10 Tips that will get you started and keep you on the right path to HEALTHY EATING
Anytime you can incorporate more whole foods and eliminate refined and processed foods, you are doing a great service to your body. But if you want to experience life changing health benefits, avoid sickness and disease, be at your ideal body weight and enjoy a lot of all day energy, it’s best to make a lifelong commitment to healthy eating. Making this big commitment can seem like such an overwhelming task and you might not know where to start. These are the tips that I came up with that I wish I knew about when I began my transition into the healthy eating lifestyle.
1.) Go through your entire kitchen and get rid of ALL processed foods, refined sugars and any foods containing gluten.
I know what you are thinking right now – “But, that’s a lot of money being thrown away!” Yes, it is, but I firmly believe that you will not succeed if there is still food in the house that is not healthy. You can always donate the food to a shelter or a neighbor in need. This is my #1 tip because I didn’t start fully committing to healthy eating until my kitchen was cleaned out of all processed foods. When I first wanted to eat clean, I just couldn’t bring myself to throw all that food away so I held on to some items. I am a type A personality and have a stronger willpower than most, and guess what I ate when I had a long day, was hungry, and didn’t feel like cooking? You guessed it. I went straight to the box of organic granola bars that I didn’t throw away that were loaded with wheat and sugar. Fail. After that happened a few times, I put on my big girl panties and went through my entire kitchen and got rid of everything that was processed, refined and contained gluten. This was the biggest step I made in being successful at this lifestyle.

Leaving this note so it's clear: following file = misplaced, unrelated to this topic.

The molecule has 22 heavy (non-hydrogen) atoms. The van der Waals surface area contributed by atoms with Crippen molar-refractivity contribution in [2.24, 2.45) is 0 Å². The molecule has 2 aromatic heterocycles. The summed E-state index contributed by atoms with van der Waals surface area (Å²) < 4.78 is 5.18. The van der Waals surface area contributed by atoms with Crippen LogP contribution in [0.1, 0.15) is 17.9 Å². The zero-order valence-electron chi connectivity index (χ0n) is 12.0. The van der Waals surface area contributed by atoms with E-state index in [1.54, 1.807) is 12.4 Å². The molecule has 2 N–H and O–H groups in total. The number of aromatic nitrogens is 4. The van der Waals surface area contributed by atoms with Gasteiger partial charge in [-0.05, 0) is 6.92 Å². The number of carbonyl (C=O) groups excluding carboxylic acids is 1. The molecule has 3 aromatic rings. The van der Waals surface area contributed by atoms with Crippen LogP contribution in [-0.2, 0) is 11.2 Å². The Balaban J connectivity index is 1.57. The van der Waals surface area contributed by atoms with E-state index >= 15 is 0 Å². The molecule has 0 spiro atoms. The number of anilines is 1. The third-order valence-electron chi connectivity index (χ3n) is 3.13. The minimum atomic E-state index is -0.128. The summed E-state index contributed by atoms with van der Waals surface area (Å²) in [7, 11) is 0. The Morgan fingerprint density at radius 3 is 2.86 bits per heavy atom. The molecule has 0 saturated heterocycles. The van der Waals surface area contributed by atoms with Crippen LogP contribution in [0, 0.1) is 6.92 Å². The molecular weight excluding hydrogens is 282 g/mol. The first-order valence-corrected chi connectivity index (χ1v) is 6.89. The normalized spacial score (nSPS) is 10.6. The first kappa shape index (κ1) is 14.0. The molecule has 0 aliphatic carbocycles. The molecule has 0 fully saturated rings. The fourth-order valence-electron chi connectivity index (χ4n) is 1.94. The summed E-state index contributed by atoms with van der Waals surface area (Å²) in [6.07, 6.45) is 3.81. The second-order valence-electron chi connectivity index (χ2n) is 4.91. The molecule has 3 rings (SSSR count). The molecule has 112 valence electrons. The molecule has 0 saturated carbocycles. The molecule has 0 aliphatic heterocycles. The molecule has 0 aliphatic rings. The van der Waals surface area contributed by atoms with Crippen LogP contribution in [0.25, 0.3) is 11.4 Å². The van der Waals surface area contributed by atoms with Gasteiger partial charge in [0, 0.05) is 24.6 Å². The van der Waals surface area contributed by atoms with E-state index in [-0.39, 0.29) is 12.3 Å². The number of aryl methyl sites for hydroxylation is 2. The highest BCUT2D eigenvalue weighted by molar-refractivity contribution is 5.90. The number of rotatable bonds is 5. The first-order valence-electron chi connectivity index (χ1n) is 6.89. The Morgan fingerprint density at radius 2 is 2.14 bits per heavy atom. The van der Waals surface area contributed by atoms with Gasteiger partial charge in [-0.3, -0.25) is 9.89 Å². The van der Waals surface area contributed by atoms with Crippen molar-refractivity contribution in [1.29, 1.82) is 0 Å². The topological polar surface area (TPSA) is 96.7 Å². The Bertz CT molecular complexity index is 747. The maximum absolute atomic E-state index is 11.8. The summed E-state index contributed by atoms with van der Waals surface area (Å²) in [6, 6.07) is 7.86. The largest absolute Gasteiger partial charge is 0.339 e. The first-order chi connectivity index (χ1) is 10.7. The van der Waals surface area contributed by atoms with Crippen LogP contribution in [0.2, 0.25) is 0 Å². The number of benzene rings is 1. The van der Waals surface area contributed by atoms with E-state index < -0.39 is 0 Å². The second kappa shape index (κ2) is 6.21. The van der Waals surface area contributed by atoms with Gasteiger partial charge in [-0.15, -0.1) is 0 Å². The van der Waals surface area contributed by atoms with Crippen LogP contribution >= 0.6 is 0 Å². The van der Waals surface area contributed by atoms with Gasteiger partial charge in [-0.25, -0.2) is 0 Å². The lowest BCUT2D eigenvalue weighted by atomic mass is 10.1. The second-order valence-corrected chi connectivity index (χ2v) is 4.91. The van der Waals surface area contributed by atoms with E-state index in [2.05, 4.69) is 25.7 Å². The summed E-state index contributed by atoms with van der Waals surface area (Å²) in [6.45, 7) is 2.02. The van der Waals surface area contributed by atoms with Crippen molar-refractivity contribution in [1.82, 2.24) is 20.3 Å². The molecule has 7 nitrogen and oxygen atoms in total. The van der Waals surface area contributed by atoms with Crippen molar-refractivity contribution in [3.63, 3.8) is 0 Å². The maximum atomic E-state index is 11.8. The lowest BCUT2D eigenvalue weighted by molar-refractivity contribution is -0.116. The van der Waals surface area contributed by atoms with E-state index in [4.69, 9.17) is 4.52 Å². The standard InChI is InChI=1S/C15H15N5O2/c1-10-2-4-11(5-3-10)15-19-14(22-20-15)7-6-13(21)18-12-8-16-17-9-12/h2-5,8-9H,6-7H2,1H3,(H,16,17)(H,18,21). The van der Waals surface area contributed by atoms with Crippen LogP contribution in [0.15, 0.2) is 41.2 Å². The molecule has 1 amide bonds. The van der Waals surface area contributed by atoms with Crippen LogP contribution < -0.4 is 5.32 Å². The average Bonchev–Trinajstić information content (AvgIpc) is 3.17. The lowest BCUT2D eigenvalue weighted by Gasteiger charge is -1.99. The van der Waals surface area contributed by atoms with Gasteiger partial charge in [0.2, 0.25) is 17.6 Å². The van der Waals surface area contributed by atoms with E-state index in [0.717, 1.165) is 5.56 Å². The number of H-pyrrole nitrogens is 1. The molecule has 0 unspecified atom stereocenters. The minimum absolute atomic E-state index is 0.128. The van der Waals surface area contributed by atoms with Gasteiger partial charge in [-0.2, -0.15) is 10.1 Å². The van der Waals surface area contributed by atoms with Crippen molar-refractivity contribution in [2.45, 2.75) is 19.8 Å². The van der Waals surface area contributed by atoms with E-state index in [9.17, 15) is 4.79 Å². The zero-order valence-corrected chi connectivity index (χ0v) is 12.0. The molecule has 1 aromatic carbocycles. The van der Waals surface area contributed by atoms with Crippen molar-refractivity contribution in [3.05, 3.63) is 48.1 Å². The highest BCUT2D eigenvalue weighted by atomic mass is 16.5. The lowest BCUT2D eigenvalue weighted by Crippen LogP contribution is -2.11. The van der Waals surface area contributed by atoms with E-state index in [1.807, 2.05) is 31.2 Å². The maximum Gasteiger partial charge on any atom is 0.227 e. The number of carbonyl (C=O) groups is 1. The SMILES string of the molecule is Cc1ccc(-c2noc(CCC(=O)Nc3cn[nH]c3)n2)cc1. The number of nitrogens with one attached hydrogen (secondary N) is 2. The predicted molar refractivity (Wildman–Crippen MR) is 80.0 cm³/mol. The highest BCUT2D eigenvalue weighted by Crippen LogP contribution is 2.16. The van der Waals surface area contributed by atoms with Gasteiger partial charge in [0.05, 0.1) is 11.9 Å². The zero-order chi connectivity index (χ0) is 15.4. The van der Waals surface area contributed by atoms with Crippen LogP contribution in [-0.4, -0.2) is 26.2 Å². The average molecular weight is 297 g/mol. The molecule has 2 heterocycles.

2.) You need to restock your pantry with clean eating items.
This can be the expensive part, but you are making a commitment to your health and it will be worth it and save you so much money in the long run, I promise. No more (or far less) doctor bills (I haven’t been to the doctor in years), co-pays, over the counter cold medicines, etc. Sounds good, right? Just remember that when you are buying these new items for your pantry!
–Fats and Oils: Coconut Oil, Extra Virgin Olive Oil, and Sesame Oil are good oils to have on hand. Grass-Fed Butter and Bacon Fat are also a staple in my home.
–Sweeteners and Baking items: Almond and Coconut Flours, Pure Maple Syrup, Raw Honey, Molassas, Cocoa Powder, Dark Chocolate, unsweetened coconut flakes, dried unsweetened fruits, Almond Butter
–Nuts and Seeds: Almonds, Walnuts,Macadamias, Pecans, Pistachio, etc. **Peanuts are not nuts. They are legumes and should be avoided** Sesame, Sunflower and Pumpkin Seeds